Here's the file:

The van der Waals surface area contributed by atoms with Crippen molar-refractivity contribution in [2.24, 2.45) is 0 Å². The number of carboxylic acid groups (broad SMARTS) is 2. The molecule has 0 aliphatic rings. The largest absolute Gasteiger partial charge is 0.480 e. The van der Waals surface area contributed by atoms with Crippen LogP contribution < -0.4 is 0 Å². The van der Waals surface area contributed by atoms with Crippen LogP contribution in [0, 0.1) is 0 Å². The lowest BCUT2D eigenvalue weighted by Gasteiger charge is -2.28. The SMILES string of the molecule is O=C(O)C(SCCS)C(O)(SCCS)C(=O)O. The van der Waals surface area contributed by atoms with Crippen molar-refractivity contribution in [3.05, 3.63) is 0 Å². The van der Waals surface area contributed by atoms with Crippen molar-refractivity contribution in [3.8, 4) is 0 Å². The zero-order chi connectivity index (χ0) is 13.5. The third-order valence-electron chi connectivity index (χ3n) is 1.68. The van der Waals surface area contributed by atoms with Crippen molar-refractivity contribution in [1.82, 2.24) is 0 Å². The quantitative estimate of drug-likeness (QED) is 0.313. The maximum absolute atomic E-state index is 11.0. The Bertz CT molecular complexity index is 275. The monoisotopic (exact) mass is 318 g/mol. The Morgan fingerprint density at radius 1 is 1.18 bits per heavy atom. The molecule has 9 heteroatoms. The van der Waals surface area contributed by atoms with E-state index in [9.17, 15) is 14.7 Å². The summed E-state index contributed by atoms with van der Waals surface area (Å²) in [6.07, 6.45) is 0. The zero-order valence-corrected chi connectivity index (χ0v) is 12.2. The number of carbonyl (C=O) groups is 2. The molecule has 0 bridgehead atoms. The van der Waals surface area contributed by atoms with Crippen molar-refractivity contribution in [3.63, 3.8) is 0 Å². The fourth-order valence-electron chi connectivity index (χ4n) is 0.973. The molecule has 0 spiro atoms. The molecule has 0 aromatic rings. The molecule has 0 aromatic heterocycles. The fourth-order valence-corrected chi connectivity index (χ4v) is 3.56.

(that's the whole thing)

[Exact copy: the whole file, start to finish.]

The van der Waals surface area contributed by atoms with Crippen molar-refractivity contribution in [2.24, 2.45) is 0 Å². The number of carboxylic acid groups (broad SMARTS) is 2. The molecule has 0 aliphatic rings. The largest absolute Gasteiger partial charge is 0.480 e. The van der Waals surface area contributed by atoms with Crippen LogP contribution < -0.4 is 0 Å². The van der Waals surface area contributed by atoms with Crippen LogP contribution in [0, 0.1) is 0 Å². The lowest BCUT2D eigenvalue weighted by Gasteiger charge is -2.28. The SMILES string of the molecule is O=C(O)C(SCCS)C(O)(SCCS)C(=O)O. The van der Waals surface area contributed by atoms with Crippen molar-refractivity contribution in [3.05, 3.63) is 0 Å². The van der Waals surface area contributed by atoms with Crippen molar-refractivity contribution in [3.8, 4) is 0 Å². The zero-order chi connectivity index (χ0) is 13.5. The third-order valence-electron chi connectivity index (χ3n) is 1.68. The van der Waals surface area contributed by atoms with Crippen molar-refractivity contribution in [1.82, 2.24) is 0 Å². The quantitative estimate of drug-likeness (QED) is 0.313. The maximum absolute atomic E-state index is 11.0. The Bertz CT molecular complexity index is 275. The monoisotopic (exact) mass is 318 g/mol. The Morgan fingerprint density at radius 1 is 1.18 bits per heavy atom. The molecule has 9 heteroatoms. The van der Waals surface area contributed by atoms with E-state index in [9.17, 15) is 14.7 Å². The summed E-state index contributed by atoms with van der Waals surface area (Å²) in [6.07, 6.45) is 0. The zero-order valence-corrected chi connectivity index (χ0v) is 12.2. The number of carbonyl (C=O) groups is 2. The molecule has 0 bridgehead atoms. The van der Waals surface area contributed by atoms with Crippen molar-refractivity contribution in [3.63, 3.8) is 0 Å². The fourth-order valence-electron chi connectivity index (χ4n) is 0.973. The molecule has 0 spiro atoms. The molecule has 0 aromatic rings. The molecule has 0 aromatic heterocycles. The fourth-order valence-corrected chi connectivity index (χ4v) is 3.56.